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speculative notions, or positive judgment respecting characters and actions ?

It will be manifest that the compass of these pages could not afford scope for entering into those conjectures relative to the secrets of cabinets, or those discussions concerning the plans of policy that



supposed to have influenced sovereigns or their ministers, which usually occupy a large space in professed histories. Perhaps, however, the utility of a historical narrative is not materially impaired by such an omission. Were it possible to attain more certainty with respect to such topics than can come within the reach of a private person, what, in general, would be gained, except a nearer insight into a drama of life representing the play of ordinary motives upon ordinary minds - a view of the secondary movements of a machine, the mainsprings of which are acting according to known and obvious laws ? In reality, the great series of human affairs is directed by a chain of causes and effects of much superior potency to the efforts of individuals in any station, who, for the most part, are rather the subjects, than the rulers, of

While men, in continued succession, under a variety of characters, probably at all times existing in nearly equal proportions, are pursuing a course influenced by their passions and interests, changes are operating in the large masses of mankind, the result of combinations of circumstances which the flux of ages has been requisite to produce. It is from the observation of these, and not from an acquaintance with court intrigues and party manoeuvres, that the true philosophy of history is to be deduced ; and the


impartial record of leading facts is the grand desideratum for obtaining this important addition to human wisdom. Of such incidents, the period which the present work comprehends has been singularly fertile ; and the intelligent reader cannot fail of drawing inferences from them, which will have more value as the product of his own reflections, than as the promptings of a writer.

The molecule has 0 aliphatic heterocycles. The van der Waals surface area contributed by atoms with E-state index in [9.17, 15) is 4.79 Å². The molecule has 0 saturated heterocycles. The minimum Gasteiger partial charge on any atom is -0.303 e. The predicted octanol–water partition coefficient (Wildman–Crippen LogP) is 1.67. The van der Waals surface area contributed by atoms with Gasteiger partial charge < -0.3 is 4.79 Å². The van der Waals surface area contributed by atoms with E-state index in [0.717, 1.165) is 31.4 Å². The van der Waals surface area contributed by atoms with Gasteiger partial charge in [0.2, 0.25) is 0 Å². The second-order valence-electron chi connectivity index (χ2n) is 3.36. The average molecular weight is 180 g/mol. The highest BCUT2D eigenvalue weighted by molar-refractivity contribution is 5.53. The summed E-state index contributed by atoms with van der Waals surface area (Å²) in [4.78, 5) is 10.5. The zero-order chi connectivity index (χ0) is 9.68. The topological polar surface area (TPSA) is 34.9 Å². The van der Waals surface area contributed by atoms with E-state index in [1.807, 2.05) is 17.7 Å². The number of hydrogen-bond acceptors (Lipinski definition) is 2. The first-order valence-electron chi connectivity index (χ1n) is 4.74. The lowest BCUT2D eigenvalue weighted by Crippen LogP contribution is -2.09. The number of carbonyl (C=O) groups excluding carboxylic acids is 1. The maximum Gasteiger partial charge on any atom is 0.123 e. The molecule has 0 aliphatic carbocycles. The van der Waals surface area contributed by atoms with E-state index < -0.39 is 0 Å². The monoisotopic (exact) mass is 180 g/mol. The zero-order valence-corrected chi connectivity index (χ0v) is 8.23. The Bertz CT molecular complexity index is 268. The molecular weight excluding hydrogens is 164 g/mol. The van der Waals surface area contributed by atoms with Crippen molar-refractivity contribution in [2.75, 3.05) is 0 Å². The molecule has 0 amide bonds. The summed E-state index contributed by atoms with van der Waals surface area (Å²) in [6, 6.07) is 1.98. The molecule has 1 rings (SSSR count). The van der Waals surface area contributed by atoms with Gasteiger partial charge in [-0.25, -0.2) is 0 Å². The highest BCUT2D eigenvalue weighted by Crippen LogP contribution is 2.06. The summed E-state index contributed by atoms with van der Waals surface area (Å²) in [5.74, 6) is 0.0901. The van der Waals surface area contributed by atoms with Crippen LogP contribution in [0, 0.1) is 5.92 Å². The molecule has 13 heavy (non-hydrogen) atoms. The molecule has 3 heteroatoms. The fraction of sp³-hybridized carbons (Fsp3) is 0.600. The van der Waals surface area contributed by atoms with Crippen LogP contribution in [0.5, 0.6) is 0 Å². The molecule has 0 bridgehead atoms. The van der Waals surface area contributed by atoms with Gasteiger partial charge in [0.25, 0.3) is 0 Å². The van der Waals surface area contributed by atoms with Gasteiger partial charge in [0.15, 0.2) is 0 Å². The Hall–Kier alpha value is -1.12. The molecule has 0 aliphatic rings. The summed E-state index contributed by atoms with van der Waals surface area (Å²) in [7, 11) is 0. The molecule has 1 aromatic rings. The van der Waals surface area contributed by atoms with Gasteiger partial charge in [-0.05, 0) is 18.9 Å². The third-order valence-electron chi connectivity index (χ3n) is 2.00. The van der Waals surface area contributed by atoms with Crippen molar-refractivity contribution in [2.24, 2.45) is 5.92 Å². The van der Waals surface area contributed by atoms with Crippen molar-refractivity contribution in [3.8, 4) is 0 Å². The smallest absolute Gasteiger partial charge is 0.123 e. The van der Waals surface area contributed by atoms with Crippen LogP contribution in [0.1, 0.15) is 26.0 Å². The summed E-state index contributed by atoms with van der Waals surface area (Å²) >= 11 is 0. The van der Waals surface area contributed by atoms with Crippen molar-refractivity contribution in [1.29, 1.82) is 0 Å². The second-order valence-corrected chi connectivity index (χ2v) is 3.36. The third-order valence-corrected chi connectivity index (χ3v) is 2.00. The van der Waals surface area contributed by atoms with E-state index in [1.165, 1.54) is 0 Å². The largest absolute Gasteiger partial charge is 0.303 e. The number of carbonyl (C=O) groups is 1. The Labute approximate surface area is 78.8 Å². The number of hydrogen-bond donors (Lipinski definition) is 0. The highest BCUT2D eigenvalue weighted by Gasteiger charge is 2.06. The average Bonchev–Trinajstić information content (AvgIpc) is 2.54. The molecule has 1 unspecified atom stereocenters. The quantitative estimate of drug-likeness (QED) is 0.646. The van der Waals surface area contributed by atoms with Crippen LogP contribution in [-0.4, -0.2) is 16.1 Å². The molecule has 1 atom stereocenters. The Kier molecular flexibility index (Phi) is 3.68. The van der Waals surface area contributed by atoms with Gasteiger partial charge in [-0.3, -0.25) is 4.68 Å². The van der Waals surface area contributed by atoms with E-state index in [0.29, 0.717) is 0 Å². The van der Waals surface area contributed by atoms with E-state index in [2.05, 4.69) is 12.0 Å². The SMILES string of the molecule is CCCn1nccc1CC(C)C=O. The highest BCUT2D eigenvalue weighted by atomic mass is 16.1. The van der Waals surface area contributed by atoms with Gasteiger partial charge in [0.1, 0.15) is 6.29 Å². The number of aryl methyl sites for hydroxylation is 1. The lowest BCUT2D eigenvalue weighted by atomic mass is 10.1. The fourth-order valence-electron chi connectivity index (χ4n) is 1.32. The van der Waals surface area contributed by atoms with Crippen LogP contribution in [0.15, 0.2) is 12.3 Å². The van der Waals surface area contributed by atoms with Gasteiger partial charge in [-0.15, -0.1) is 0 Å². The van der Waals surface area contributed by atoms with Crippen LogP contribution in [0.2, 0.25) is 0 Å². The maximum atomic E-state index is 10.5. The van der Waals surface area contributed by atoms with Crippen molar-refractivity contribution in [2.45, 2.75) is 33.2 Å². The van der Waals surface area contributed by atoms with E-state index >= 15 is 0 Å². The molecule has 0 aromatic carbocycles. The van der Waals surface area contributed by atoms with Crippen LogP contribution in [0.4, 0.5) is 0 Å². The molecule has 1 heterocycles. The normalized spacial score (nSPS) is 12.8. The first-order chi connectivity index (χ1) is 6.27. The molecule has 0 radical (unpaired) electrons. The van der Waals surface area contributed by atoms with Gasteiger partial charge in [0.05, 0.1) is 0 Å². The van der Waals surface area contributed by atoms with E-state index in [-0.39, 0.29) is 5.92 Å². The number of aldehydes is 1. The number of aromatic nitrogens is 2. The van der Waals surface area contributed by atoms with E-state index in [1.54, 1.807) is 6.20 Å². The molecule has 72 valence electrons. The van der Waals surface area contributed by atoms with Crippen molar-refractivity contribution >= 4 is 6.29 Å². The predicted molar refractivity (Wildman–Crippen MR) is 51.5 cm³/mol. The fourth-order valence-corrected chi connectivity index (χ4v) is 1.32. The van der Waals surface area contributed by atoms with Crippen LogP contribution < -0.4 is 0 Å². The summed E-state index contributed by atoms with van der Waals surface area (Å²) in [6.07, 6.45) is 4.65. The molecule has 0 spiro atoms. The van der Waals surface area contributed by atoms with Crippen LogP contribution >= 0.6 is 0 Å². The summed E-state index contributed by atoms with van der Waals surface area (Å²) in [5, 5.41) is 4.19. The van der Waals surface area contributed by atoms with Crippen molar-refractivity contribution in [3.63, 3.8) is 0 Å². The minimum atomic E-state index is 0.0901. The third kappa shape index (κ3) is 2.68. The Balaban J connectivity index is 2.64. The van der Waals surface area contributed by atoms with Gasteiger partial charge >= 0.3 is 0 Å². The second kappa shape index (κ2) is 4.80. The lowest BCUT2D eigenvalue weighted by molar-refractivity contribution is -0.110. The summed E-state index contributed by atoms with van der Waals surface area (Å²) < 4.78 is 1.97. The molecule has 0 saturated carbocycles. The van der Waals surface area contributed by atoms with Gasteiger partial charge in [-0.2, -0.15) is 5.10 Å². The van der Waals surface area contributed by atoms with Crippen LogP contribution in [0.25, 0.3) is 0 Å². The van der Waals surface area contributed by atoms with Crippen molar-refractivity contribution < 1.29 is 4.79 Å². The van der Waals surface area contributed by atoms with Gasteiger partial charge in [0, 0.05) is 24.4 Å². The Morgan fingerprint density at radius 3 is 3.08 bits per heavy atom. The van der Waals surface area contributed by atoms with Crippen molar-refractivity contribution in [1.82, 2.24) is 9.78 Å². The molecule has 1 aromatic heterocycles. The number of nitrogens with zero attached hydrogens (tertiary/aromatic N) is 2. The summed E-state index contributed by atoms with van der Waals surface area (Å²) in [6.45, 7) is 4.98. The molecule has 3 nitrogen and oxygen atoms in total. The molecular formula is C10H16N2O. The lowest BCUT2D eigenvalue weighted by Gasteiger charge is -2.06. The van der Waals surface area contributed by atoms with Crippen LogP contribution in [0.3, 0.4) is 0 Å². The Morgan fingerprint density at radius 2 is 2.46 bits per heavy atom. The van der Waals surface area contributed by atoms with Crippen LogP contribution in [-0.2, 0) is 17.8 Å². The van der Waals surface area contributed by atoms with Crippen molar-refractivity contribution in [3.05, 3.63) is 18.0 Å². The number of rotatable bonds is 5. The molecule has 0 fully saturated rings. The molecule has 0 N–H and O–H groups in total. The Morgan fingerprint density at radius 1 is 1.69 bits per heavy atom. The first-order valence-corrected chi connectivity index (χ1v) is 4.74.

Although the title of “ Annals of the Reign of George III.” implies that the affairs of the countries of which he was the sovereign are peculiarly their subject, yet the concerns of all civilized states are so blended, and the events passing in one, exert so material an influence upon the policy of others, that it has been necessary to combine with the record of British history, a sketch of the most important occurrences of which not only the European continent, but a large portion of the inhabited world, was the theatre. Such a comprehensive view was frequently requisite in order to elucidate our own political system ; but independently of that consideration, it appeared desirable to associate in a reader's mind, with the memorable events of his native country, those which were simultaneously taking place in other scenes of action. The extraordinary character and momentous consequences of some of these transactions, especially of those which for the last thirty years have rendered France the object of universal interest, have sometimes made it difficult to keep this part of the narrative in due subordination to the leading topic; but such a subordination has always been the writer'


and with respect to domestic affairs, in particular, he hopes it will

be sufficiently apparent to justify the title given to the work.

Care has been taken to preserve as much as possible the exact application of the word Annals, by limiting the narrative of each year to the occurrences within the space of that year.

In a history at large it may be more advantageous to follow the thread of events of a particular class through the series of causes and effects, without any exact limitation to time; but the design of the present attempt being chiefly to provide, in the most useful form, a repertory of all the important facts of the reign, it was judged expedient to arrange them, as nearly as could be done, in precise chronological order. By such a position they are not only most easily referred to, but they frequently disclose a mutual bearing and connection, which might escape notice if they were removed to a distance from one another in the narrative.

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